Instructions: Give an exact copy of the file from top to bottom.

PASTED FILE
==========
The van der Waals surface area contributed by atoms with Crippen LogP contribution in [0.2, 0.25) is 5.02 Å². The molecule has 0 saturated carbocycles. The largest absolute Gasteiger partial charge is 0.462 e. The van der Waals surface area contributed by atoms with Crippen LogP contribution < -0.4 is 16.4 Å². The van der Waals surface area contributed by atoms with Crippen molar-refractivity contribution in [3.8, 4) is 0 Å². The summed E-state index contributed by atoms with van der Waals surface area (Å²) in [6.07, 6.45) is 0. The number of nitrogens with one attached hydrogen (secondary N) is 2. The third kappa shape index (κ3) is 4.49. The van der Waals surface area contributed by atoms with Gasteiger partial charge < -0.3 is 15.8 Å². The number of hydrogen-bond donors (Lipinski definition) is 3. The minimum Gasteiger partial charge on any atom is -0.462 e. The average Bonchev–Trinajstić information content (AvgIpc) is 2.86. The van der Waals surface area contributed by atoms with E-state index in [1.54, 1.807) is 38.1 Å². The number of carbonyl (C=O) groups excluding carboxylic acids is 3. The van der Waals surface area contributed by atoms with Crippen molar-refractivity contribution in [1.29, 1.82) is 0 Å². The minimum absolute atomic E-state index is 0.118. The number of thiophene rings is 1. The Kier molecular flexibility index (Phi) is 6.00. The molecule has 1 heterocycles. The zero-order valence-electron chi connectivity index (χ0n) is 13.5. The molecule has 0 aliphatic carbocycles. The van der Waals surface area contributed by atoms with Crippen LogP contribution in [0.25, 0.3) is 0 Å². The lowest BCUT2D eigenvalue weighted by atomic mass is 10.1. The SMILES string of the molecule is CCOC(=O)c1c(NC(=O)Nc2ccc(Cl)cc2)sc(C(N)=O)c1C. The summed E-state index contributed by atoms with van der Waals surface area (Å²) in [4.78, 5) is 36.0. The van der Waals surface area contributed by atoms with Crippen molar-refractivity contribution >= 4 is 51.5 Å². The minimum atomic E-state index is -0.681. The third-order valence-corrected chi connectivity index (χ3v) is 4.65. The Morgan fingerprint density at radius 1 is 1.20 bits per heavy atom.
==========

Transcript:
The van der Waals surface area contributed by atoms with Crippen LogP contribution in [0.2, 0.25) is 5.02 Å². The molecule has 0 saturated carbocycles. The largest absolute Gasteiger partial charge is 0.462 e. The van der Waals surface area contributed by atoms with Crippen LogP contribution < -0.4 is 16.4 Å². The van der Waals surface area contributed by atoms with Crippen molar-refractivity contribution in [3.8, 4) is 0 Å². The summed E-state index contributed by atoms with van der Waals surface area (Å²) in [6.07, 6.45) is 0. The number of nitrogens with one attached hydrogen (secondary N) is 2. The third kappa shape index (κ3) is 4.49. The van der Waals surface area contributed by atoms with Gasteiger partial charge < -0.3 is 15.8 Å². The number of hydrogen-bond donors (Lipinski definition) is 3. The minimum Gasteiger partial charge on any atom is -0.462 e. The average Bonchev–Trinajstić information content (AvgIpc) is 2.86. The van der Waals surface area contributed by atoms with E-state index in [1.54, 1.807) is 38.1 Å². The number of carbonyl (C=O) groups excluding carboxylic acids is 3. The van der Waals surface area contributed by atoms with Crippen molar-refractivity contribution in [1.29, 1.82) is 0 Å². The minimum absolute atomic E-state index is 0.118. The number of thiophene rings is 1. The Kier molecular flexibility index (Phi) is 6.00. The molecule has 1 heterocycles. The zero-order valence-electron chi connectivity index (χ0n) is 13.5. The molecule has 0 aliphatic carbocycles. The van der Waals surface area contributed by atoms with Crippen LogP contribution in [0.25, 0.3) is 0 Å². The lowest BCUT2D eigenvalue weighted by atomic mass is 10.1. The SMILES string of the molecule is CCOC(=O)c1c(NC(=O)Nc2ccc(Cl)cc2)sc(C(N)=O)c1C. The summed E-state index contributed by atoms with van der Waals surface area (Å²) in [4.78, 5) is 36.0. The van der Waals surface area contributed by atoms with Crippen molar-refractivity contribution >= 4 is 51.5 Å². The minimum atomic E-state index is -0.681. The third-order valence-corrected chi connectivity index (χ3v) is 4.65. The Morgan fingerprint density at radius 1 is 1.20 bits per heavy atom.